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Series’ that took me WAY too long to read October 21, 2011

Posted by ccbooks in Nerd Line.
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Many people can tell you what a stubborn person I am. However, when it comes to books and especially series books that I have missed, ignored or specifically avoided, occasionally, I look back and just have to scream at myself WHAT WERE YOU THINKING??

A few of the wonderful series’ of books that took me WAY too long to discover and read.

1. Megan Whalen Turner ‘Thief’ series

We always had the first book in this series at the store, because it was a Newbery Honor. I can only imagine that I read the first paragraph and it didn’t grab me. It wasn’t until the fourth book in the series, A Conspiracy of Kings, was getting talked about online during Newbery season last year that I finally went back and read these. WOW. Turner’s fans are rabid and crazy and they have every reason to be. Some seriously amazing writing here.

2. Jeff Smith ‘Bone’ series

This one I attribute to my lack of comfort with graphic novels. My students were really into these books and it took me about a year to get on board. So my apologies to my student Javier from the 08-09 school year. You loved these, and I never managed to discuss them adequately with you. Now I know what a funny, enchanting world I was missing.

3. Rick Riordan ‘Percy Jackson’ series

Another series that I had to be bullied into reading by my students. In my defense, this one was marketed as ‘THE NEXT HARRY POTTER’ and there is no phrase more likely to make me put down a book. But thanks to the relentless nagging of Lauren, Richie and Isabel, I finally read the adventures of Percy and acknowledged that, while not the next Harry Potter, he was pretty special all on his own.

4. Tamora Pierce ‘Immortals’ series

I know I at least skimmed the Alanna series when I was in elementary school. But it took the character Daine to make me truly fall in love with Pierce’s worldbuilding. I have a very clear memory of sleeping on an air mattress in the basement the summer I was 12, while we were having work done on the house, and waiting until Danny fell asleep next to me so I could steal his copy of Emperor Mage and read it with a flashlight. This was one of the few series’ that I did not read in order.

5. Philip Pullman ‘His Dark Materials’ series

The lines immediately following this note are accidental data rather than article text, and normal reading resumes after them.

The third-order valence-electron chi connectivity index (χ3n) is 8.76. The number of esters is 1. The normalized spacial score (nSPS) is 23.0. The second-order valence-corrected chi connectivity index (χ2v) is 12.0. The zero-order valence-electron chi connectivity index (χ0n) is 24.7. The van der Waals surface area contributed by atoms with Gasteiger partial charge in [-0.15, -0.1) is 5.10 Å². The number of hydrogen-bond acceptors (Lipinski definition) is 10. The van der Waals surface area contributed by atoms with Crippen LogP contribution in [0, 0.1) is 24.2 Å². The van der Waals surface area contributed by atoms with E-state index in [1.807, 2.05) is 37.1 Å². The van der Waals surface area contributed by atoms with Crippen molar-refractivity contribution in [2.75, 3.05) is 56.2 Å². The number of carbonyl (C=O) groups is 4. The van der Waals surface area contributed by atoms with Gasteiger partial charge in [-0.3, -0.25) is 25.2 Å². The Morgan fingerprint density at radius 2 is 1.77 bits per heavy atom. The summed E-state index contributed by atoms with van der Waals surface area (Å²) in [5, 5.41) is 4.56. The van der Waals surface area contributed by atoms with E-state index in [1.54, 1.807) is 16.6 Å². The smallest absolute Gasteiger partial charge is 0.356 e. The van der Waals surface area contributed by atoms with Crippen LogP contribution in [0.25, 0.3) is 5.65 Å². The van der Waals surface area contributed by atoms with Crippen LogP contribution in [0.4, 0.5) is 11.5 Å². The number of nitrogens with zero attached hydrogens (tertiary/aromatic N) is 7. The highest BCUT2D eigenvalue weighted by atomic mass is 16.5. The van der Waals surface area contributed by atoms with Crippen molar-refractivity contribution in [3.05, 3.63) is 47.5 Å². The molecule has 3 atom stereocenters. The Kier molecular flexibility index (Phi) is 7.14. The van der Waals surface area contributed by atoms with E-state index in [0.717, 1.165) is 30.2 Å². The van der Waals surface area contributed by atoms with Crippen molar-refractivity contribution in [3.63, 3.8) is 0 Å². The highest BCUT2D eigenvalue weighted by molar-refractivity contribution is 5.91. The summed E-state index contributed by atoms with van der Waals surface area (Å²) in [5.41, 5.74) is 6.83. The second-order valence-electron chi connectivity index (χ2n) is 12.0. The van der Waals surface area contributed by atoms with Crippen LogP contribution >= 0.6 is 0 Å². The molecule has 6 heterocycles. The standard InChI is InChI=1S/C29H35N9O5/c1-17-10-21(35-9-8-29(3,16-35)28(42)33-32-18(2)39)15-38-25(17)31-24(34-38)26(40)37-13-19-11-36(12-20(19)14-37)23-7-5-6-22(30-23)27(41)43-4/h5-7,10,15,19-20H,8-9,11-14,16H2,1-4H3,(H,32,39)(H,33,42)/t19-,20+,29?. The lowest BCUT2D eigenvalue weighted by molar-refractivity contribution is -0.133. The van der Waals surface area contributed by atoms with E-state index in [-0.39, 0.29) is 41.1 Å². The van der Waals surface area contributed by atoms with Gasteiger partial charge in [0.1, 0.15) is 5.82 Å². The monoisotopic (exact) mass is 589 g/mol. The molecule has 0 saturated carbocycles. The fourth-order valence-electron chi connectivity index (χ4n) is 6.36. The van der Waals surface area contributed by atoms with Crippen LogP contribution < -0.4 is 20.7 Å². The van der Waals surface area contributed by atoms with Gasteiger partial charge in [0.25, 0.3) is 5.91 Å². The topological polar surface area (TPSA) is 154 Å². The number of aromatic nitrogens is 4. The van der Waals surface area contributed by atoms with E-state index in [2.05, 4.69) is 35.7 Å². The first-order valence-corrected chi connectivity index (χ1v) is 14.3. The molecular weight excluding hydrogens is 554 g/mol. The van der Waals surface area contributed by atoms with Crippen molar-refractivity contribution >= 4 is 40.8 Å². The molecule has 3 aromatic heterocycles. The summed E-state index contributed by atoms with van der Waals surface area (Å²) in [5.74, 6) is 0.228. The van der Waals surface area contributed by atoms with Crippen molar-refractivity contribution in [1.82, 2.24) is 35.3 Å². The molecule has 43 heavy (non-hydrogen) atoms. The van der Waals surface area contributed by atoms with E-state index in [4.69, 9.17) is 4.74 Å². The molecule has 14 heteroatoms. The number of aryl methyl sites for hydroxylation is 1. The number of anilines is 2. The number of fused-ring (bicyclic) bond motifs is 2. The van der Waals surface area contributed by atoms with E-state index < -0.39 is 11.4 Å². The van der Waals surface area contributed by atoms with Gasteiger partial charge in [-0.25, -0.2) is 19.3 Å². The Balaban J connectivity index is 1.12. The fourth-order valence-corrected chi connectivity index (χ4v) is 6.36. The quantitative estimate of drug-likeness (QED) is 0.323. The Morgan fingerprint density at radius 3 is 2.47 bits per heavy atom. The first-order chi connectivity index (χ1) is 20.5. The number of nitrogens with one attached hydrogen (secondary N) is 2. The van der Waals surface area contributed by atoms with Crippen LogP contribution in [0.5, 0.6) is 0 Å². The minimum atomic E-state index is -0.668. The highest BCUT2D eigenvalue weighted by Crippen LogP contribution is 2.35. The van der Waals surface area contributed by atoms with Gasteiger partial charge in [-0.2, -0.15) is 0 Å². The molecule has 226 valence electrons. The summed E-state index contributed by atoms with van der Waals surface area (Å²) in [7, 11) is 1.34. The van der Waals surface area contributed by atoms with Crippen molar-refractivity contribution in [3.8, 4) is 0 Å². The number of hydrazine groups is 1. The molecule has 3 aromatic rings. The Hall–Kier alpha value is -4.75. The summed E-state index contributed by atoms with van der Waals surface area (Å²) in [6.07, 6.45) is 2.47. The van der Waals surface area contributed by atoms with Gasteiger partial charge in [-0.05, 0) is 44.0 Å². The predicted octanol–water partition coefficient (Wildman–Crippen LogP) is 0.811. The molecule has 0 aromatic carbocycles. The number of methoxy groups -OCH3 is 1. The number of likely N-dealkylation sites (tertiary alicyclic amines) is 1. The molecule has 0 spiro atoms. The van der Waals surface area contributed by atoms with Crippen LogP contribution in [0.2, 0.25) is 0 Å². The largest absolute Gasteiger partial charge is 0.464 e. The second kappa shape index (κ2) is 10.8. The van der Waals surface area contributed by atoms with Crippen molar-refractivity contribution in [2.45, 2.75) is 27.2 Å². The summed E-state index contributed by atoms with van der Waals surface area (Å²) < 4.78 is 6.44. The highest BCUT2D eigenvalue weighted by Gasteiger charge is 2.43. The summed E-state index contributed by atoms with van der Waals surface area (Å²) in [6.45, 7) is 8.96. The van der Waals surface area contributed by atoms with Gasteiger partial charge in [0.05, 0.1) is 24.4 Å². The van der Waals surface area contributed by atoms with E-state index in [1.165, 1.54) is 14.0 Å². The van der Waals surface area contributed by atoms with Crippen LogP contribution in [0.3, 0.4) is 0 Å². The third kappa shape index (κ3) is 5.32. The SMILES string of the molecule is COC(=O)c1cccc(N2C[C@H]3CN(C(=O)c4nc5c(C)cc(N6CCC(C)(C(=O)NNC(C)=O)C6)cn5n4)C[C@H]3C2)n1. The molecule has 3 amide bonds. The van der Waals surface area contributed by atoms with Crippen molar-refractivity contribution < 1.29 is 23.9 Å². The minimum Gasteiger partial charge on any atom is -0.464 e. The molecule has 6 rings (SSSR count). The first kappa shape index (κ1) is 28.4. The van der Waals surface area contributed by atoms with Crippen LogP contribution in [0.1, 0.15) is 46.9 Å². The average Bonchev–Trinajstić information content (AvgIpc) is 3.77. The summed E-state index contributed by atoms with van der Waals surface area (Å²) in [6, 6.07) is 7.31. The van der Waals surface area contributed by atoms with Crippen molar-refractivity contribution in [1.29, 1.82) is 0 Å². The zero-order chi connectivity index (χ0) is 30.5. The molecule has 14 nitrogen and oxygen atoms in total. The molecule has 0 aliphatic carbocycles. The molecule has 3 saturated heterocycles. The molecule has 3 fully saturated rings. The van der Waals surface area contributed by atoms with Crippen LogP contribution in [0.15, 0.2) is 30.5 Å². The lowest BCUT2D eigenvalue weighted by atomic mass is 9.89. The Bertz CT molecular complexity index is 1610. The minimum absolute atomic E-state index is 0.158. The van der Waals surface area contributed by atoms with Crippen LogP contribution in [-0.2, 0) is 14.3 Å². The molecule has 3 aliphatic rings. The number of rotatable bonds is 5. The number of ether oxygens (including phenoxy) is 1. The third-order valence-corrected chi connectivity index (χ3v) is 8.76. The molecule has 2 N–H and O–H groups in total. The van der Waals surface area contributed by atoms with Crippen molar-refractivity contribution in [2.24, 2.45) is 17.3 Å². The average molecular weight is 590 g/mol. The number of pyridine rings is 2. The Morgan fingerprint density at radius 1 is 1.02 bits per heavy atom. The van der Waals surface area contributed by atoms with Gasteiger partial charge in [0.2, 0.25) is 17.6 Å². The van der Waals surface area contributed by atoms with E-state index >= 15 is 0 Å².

This one is truly unforgivable. I think at some point I just refused to read them out of sheer stubbornness, and no one I met was able to describe them to me in a way that made me feel they were necessary literature. When I was living in Scotland, however, and starved for books (I had little money, and less inclination to carry more weight home in my backpack) I borrowed Northern Lights (British title for The Golden Compass) from one of my flatmates. I pretty much didn’t let her have it back the rest of the summer and had to exercise a lot of self-control to save The Subtle Knife for the train ride back to London. And then of course, I just HAD to buy The Amber Spyglass to read on the plane home…

After writing this list, all I can say in my defense is: At least I was ahead of the game with Harry Potter!

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Books for the Beast: Multicultural October 19, 2011

Posted by ccbooks in Book Reviews.
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It is perhaps not surprising that the books for the Multicultural group were more depressing than the books for the Romance group. Consequently, they took me a bit longer to get through. I had only read one book already out of this bunch (A Million Shades of Gray, which I hadn’t finished) so there were more new characters and authors to discover.

1. A Million Shades of Gray by Cynthia Kadohata 

I’m glad I had a reason to push myself to go back and finish this book. The Vietnam War is a subject that doesn’t get covered in as many children’s books as other historical time periods and many adults prefer to ignore that part of our nation’s history. So recognizing the sacrifices made by many of the different ethnic groups in Vietnam who helped the American army is important work for any book. That said, I thought the most compelling part of the story was the beginning, when we were introduced to the Dega people and the suspense once the village was attacked. Once we learn the result of the risks Y’Tin took, there was less to hold my interest.

 2. The Orange Houses by Paul Griffin

This book was heartbreaking in the best kind of way. Short glimpses of character’s lives add up to a picture of a community trying to make it through each day with little money and less hope. Switching perspective among the three main characters Mik, Jimmi and Fatima, Griffin provides sensitive portrayals of teenage war veterans and illegal immigrants. An extremely compelling read.

3. Tell Us We’re Home by Marina Budhos